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Round 2 of new charter hearings probes demographics and bottom lines

Photo: Kimberly Paynter/WHYY

This article was originally published in The Notebook. In August 2020, The Notebook became Chalkbeat Philadelphia.

In the wake of two charter schools closing abruptly last month, the Philadelphia School District entered a second round of hearings Monday on 40 proposed new charter schools.

While the first round consisted of 15-minute pitches by charter school applicants promising new buildings and better neighborhoods, this round of hearings is designed to dig into the weeds of the applications, to "obtain additional data" before making a decision, said Allison Peterson, a lawyer with the Levin Legal Group who is acting as the hearing officer on behalf of the School Reform Commission.

Megan Reamer, program officer from the District’s Charter School Office, relayed comments and answered questions. Neither SRC members nor senior leadership from the School District attended.

Each hearing consisted of comments on the applications by Reamer, on behalf of the District, followed by a question-and-answer period where Peterson asked District officials and applicants for more information on the applications "for clarity that the SRC needs." Finally, applicants had up to 15 minutes for a closing presentation.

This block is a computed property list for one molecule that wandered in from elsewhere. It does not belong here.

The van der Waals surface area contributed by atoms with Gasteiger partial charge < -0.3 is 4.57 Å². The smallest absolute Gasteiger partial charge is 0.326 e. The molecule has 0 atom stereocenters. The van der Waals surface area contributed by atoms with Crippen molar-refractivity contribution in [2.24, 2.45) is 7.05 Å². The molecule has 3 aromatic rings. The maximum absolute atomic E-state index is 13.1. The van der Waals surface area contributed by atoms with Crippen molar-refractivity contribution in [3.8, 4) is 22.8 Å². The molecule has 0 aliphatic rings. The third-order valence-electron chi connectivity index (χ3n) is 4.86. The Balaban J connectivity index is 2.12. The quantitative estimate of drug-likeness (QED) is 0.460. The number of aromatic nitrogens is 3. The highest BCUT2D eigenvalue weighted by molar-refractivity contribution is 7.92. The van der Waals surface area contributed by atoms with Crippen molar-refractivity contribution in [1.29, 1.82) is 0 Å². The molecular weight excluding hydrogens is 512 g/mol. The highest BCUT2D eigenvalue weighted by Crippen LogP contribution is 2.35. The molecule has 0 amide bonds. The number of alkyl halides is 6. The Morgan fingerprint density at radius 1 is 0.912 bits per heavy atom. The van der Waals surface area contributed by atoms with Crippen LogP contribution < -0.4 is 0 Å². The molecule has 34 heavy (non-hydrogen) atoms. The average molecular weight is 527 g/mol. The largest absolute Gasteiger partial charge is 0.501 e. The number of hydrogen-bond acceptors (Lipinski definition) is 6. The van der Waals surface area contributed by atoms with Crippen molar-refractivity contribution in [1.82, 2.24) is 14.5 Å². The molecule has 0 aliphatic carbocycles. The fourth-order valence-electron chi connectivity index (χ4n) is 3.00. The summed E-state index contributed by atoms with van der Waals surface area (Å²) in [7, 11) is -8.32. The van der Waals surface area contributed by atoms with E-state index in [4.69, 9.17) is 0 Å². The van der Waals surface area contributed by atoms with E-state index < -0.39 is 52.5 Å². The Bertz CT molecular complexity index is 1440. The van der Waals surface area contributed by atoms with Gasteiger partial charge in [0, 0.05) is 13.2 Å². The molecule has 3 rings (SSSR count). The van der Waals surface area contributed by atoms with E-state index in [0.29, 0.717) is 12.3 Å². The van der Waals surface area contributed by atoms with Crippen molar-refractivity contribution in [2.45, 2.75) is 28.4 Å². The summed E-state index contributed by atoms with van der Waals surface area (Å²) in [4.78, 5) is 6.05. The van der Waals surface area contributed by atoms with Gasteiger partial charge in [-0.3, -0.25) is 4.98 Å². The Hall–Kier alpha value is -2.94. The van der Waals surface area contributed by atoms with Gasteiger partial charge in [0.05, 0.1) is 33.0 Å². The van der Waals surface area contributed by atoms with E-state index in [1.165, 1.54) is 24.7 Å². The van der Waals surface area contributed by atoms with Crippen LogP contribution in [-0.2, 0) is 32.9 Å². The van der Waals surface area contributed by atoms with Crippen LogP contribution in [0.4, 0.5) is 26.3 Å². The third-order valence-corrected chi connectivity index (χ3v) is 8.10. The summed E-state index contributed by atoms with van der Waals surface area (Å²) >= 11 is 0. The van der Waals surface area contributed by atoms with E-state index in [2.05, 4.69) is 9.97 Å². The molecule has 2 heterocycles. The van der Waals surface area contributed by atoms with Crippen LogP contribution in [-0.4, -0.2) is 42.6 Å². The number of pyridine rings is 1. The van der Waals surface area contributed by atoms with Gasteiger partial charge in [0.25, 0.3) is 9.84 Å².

First up was an application by New Foundations Charter, which already operates a K-12 school in the Holmesburg area of Northeast Philadelphia. Seven representatives from New Foundations, led by CEO Paul Stadelburg, answered questions on their application for another K-12 school, which would be in the Brewerytown neighborhood.

Reamer and Peterson questioned the proposed charter’s ability to replicate its academic successes in a neighborhood with very different demographics from those in Holmesburg.

According to Reamer, New Foundations has served a population "historically less disadvantaged than an average District school," with less than 1 percent of students falling into the English language learner (ELL) category, for example.

Read the rest of this story at NewsWorks

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